Practically all of the questions asked of the witness Mary Salvione on cross-examination and excluded concerned sexual offenses and irregularities. The ruling was correct. The questions were asked only to affect the credibility of the witness and were not relevant for that purpose. Dore v. Babcock, 74 Conn. 425, 430, 50 A. 1016; Shailer v. Bullock, 78 Conn. 65, 70, 61 A. 65. The defendants were refused the right to show that Mrs. Salvione had been convicted of keeping a house of prostitution in Pennsylvania. The rule laid down in Drazen v. New Haven Taxicab Co., 95 Conn. 500, 509, 111 A. 861, covers this situation. It is that conviction of crimes which may be shown to affect credibility include no crimes whose maximum penalty may be not more than six months in the county jail. General Statutes, 6226, 6232. While the cross-examination of a witness to affect credibility is largely discretionary as to its extent and the period to be covered, the question of relevancy is not. State v. Schleifer, supra, 714.
The defendants offered in evidence a deed relevant to the question of ownership of real estate by the deceased for the purpose of showing a motive in Mrs. Salvione to commit the murder. It was excluded on the ground "that evidence of a motive to commit a crime on the part of the third party in a situation such as this is not admissible; at least not until after there has been some evidence which directly connects that third party with the crime." The ruling was correct. State v. Long, 95 Vt. 485, 115 A. 734, was a prosecution for murder. The defendant offered evidence of illicit relations between the husband of the murdered woman and another woman for the purpose of showing a motive in the husband to commit the crime. The evidence was excluded. In sustaining the ruling the court said (p. 492): "While it is always competent for a respondent to give evidence tending to show that another committed the crime of which he is charged . . . it is not enough to show merely that another had a motive to commit it. There was no evidence that connected Broadwell [the husband] with the criminal act itself, nor did the respondent offer to produce such evidence, without which the evidence in question was inadmissible. [Cases cited.] In this respect a motive in another stands like threats by another, which are, standing alone, excluded." See also 1 Wharton, Criminal Evidence (11th Ed.) 274; State v. Beaudet, 53 Conn. 536, 4 A. 237. In State v. Hawley, 63 Conn. 47, 27 A. 417, relied on by the defendants, threats made by a third person were admitted but the declarant was under indictment for the same murder and circumstances were shown connecting her with the crime.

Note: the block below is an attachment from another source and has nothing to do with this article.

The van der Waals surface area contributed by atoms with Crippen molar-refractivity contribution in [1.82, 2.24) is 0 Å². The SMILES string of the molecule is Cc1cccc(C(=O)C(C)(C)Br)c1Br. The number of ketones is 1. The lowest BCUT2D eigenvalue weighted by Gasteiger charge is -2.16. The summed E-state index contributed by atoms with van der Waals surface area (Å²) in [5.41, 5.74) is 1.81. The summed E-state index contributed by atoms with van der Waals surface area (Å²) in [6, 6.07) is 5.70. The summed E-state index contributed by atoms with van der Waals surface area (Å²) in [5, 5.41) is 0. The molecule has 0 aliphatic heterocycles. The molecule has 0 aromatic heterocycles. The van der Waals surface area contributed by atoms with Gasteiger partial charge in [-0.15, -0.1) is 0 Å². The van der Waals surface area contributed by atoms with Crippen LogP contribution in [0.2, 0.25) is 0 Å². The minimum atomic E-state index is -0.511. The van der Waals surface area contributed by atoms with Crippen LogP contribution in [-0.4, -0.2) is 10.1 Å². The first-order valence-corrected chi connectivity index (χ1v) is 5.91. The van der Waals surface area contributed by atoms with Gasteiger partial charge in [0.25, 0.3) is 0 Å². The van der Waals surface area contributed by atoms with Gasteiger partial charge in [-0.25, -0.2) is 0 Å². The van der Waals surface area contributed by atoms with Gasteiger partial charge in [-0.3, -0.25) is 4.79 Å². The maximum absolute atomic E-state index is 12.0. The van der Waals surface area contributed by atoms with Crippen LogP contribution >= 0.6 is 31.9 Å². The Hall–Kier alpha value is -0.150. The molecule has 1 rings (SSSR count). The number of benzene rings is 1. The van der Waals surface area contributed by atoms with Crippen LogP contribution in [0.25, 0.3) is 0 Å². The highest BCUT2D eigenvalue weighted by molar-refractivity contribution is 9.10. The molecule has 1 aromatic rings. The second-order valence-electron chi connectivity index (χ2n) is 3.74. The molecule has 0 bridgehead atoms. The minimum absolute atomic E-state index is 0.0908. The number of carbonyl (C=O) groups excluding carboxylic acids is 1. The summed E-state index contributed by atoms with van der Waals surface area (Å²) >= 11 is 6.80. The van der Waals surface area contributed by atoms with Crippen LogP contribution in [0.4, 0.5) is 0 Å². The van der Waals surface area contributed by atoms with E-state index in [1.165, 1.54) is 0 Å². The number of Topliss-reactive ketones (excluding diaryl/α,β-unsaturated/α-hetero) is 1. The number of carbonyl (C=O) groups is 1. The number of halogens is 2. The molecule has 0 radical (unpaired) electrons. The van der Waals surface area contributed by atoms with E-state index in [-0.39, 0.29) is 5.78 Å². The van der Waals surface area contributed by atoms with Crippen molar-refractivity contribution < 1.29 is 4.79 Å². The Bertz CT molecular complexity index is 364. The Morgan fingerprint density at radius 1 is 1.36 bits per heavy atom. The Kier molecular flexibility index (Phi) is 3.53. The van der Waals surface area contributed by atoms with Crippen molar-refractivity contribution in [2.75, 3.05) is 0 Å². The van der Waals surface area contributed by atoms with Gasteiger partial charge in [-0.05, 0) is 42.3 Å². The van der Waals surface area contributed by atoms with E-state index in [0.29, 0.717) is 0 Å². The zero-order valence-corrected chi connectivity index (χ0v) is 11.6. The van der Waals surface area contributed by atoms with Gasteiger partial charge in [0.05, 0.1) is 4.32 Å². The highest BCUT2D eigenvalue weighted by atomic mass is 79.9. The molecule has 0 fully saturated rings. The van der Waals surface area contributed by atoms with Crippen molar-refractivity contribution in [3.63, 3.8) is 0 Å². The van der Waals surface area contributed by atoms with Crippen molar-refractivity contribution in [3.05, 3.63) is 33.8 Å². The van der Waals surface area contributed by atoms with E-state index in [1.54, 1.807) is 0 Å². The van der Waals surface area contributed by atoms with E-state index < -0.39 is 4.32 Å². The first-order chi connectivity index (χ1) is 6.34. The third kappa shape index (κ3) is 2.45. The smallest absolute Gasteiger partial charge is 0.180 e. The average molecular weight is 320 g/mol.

The effect of the argument of the assistant state's attorney has been discussed. The finding shows that the propriety of the argument of the state's attorney is to be tested by the evidence. Since the evidence is not printed in or annexed to the finding, the defendants take nothing by this assignment of error. State v. Jones, 124 Conn. 664, 665, 2 A.2d 374. The specific references to the facts of the case in the requests to charge were sufficiently covered by the general statements in the charge. The other rulings on evidence assigned as error were either not erroneous, were not so presented on the record that in any event error could be predicated upon them or would not he likely to recur upon another trial.